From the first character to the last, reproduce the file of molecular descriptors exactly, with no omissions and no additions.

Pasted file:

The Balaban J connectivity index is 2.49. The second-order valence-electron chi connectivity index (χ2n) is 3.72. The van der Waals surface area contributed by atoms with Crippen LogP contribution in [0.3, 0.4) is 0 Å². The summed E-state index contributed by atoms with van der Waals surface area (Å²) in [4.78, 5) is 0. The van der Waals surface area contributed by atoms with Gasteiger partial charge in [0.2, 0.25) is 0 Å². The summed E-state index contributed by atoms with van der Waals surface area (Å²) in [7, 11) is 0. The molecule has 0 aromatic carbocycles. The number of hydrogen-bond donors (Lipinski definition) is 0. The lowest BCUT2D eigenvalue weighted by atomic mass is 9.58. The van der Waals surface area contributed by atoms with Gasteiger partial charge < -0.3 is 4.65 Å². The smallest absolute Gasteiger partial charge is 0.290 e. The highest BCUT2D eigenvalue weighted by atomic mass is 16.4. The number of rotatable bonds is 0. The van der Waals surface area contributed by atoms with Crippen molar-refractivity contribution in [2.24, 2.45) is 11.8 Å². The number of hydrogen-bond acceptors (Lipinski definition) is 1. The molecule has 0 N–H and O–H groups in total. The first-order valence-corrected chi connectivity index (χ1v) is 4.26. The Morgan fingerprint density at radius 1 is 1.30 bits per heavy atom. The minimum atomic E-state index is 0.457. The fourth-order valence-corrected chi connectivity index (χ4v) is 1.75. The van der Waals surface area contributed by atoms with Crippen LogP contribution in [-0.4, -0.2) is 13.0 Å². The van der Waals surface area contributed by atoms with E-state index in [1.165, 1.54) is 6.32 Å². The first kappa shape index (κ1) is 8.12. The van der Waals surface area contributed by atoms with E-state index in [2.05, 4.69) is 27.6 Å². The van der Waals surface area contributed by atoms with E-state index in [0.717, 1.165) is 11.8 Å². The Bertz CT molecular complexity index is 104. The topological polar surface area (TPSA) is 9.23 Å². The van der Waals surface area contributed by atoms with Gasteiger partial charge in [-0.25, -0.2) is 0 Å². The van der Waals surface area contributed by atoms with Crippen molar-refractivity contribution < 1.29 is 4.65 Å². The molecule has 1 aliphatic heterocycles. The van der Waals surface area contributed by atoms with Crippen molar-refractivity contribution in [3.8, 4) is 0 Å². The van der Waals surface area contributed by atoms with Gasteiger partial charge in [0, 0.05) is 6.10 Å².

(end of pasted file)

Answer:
The Balaban J connectivity index is 2.49. The second-order valence-electron chi connectivity index (χ2n) is 3.72. The van der Waals surface area contributed by atoms with Crippen LogP contribution in [0.3, 0.4) is 0 Å². The summed E-state index contributed by atoms with van der Waals surface area (Å²) in [4.78, 5) is 0. The van der Waals surface area contributed by atoms with Gasteiger partial charge in [0.2, 0.25) is 0 Å². The summed E-state index contributed by atoms with van der Waals surface area (Å²) in [7, 11) is 0. The molecule has 0 aromatic carbocycles. The number of hydrogen-bond donors (Lipinski definition) is 0. The lowest BCUT2D eigenvalue weighted by atomic mass is 9.58. The van der Waals surface area contributed by atoms with Gasteiger partial charge < -0.3 is 4.65 Å². The smallest absolute Gasteiger partial charge is 0.290 e. The highest BCUT2D eigenvalue weighted by atomic mass is 16.4. The number of rotatable bonds is 0. The van der Waals surface area contributed by atoms with Crippen molar-refractivity contribution in [2.24, 2.45) is 11.8 Å². The number of hydrogen-bond acceptors (Lipinski definition) is 1. The molecule has 0 N–H and O–H groups in total. The first-order valence-corrected chi connectivity index (χ1v) is 4.26. The Morgan fingerprint density at radius 1 is 1.30 bits per heavy atom. The minimum atomic E-state index is 0.457. The fourth-order valence-corrected chi connectivity index (χ4v) is 1.75. The van der Waals surface area contributed by atoms with Crippen LogP contribution in [-0.4, -0.2) is 13.0 Å². The van der Waals surface area contributed by atoms with E-state index in [1.165, 1.54) is 6.32 Å². The first kappa shape index (κ1) is 8.12. The van der Waals surface area contributed by atoms with E-state index in [2.05, 4.69) is 27.6 Å². The van der Waals surface area contributed by atoms with E-state index in [0.717, 1.165) is 11.8 Å². The Bertz CT molecular complexity index is 104. The topological polar surface area (TPSA) is 9.23 Å². The van der Waals surface area contributed by atoms with Gasteiger partial charge in [-0.25, -0.2) is 0 Å². The van der Waals surface area contributed by atoms with Crippen molar-refractivity contribution < 1.29 is 4.65 Å². The molecule has 1 aliphatic heterocycles. The van der Waals surface area contributed by atoms with Crippen molar-refractivity contribution in [3.8, 4) is 0 Å². The van der Waals surface area contributed by atoms with Gasteiger partial charge in [0, 0.05) is 6.10 Å².